Peppermint is the most suitable of all the mint varieties for use in the kitchen thanks to its characteristic aroma. Whether fresh or dried, it is the perfect addition in all kinds of salads, soups and sauces. Peppermint adds a refreshing kick to mayonnaise. And it enhances celebratory drinks. Do you have an upset stomach? Mint tea might sooth it.

Red Basil

Deep purple leaves and light pink little flowers. The plant does not just look colourful, it also has a characteristic taste. Red basil is especially recommended with rice and pasta dishes. It can also be used in red pesto or tapenades. Red basil has a rather stronger taste than green basil.

Rosemary

The symbol of friendship, remembrance and faithfulness. Rosemary comforts the heart and brings happiness. The possibilities are almost endless. You can use it with meat and fish, in casseroles, on the barbecue, in herb vinegars and on the grill.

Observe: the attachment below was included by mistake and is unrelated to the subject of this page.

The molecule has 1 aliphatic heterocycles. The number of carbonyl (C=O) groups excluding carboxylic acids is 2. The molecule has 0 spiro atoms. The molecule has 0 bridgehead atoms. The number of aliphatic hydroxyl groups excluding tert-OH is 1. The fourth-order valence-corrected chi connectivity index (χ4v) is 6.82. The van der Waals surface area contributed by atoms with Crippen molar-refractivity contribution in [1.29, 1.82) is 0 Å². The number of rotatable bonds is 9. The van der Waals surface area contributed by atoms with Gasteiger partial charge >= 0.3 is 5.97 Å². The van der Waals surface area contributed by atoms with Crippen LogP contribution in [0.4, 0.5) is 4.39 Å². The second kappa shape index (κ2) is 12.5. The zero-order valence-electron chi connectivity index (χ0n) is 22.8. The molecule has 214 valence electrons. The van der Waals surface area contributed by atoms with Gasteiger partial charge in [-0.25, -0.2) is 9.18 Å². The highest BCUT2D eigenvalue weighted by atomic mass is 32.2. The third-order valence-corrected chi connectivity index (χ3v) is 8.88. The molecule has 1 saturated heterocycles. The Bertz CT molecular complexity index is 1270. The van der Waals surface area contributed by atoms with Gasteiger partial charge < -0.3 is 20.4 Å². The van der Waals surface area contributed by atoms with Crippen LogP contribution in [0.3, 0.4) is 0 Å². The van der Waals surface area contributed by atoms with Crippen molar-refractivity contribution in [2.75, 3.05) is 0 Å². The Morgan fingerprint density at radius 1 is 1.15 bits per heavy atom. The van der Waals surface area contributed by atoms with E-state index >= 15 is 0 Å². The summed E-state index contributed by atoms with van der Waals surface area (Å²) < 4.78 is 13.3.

Rosemary also has a healing effect. It combats fear, tiredness, nervousness, melancholy and insomnia. It also strengthens your memory, has a diuretic effect and reduces swelling and bruising.


Sage

Warm, herby and rather bitter. The taste of sage undeniably overpowers that of other herbs. So it is best to use it in small quantities. Use it to intensify flavour in stews and roasts and with game and poultry. Sage also helps soothe inflammation of the mucus membranes.

Thai Basil

While the European type is bright green, Thai basil has a purple glow in the stems and the leaves. The taste is also very different. Thai basil tastes more like aniseed. So use it sparingly when cooking. It can be used in dishes such as soups, sauces and stir fries.

Thyme

Thyme is a herb originally from East Asia and the Mediterranean. The grey/green leaves are often part of a bouquet garni, a bunch of different herbs for recipes such as bouillon. 

Thyme tastes best with vegetables, fish, meat and all kinds of sauces. You can also make tea or even syrup from it. Are you not used to its characteristic flavour and aroma? Then use it sparingly.

Sorrel

Sorrel has a sharp taste. Which is precisely why it is often forgotten. This is a pity since the leaves are delicious in salads. They are also ideal for seasoning fish dishes such as 'paling in 't groen' (eel in green sauce). It can also be used in the kitchen in sauces, soups and egg recipes.